In addition, dissociated ions in foods also move accordingly with the applied alternating electrical field. The direction of motion of the molecules varies with time due to the changing electrical fields. Heat will also be generated within the material by the friction among molecules caused by the forward and backward oscillation of the ions  in the material (Buffler, 1993). This mechanism is called ionic conduction. Ionic conduction is the dominant mechanism for RF heating (Ryynänen, 1995).


  • What are the available frequencies for food industry applications?
    • Both RF and microwave waves lie in the radar range of the EM spectrum and can interfere with communication systems, such as commonly used in cell phones. As a result, only a few selected frequencies are allowed to be used for industrial, scientific and medical (ISM) applications. For RF waves, the frequencies of 13.56, 27.12 and 40.68 MHz are permitted to be used in the United States for ISM applications.Table 1. Frequencies assigned by the FCC for industrial, scientific and medical (ISM) use.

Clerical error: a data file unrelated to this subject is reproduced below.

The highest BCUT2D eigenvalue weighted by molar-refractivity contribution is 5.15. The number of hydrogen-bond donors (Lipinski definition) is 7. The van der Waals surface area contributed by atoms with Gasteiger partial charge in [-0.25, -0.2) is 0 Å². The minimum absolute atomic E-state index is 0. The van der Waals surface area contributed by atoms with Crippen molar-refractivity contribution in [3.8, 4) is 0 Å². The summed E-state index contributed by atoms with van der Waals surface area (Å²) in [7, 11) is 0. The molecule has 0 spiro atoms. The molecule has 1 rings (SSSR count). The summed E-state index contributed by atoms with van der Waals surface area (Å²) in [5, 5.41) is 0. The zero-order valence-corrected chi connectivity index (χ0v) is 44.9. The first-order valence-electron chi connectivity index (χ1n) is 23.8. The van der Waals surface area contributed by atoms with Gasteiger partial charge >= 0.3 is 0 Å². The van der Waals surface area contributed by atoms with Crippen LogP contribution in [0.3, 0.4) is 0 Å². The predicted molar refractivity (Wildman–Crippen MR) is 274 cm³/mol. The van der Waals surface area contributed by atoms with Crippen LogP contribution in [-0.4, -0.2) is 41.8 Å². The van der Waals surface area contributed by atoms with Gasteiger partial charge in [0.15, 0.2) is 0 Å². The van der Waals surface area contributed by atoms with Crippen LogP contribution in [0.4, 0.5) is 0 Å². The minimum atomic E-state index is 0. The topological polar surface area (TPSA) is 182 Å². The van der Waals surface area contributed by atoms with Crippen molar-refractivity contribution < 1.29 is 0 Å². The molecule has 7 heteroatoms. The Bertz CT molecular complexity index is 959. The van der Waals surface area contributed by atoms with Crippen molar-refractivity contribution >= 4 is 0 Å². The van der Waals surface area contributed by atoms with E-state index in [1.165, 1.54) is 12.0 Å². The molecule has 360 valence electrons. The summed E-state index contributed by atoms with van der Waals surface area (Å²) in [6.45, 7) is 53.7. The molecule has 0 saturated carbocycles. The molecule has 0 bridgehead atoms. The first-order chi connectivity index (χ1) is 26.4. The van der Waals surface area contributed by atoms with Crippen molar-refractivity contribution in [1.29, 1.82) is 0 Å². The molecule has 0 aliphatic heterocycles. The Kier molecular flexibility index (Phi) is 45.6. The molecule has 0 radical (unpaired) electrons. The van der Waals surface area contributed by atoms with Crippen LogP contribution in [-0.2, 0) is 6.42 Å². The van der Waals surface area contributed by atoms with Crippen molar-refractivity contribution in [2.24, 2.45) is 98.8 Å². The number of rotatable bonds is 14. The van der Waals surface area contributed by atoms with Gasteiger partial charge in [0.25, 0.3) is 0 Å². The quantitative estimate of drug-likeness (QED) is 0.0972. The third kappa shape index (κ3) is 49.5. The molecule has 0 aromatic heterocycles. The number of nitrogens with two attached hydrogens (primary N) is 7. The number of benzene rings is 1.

ISM Frequency


      13.56 MHz ± 6.68 kHz
      27.12 MHz ± 160.00 kHz
      40.68 MHz ± 20.00 kHz
      Microwave915 MHz ± 13 MHz
      2450 MHz ± 50 MHz
      5800 MHz ± 75 MHz
      24125 MHz ± 125 MHz


  • What are the advantages of RF heating for food compared with conventional heating methods?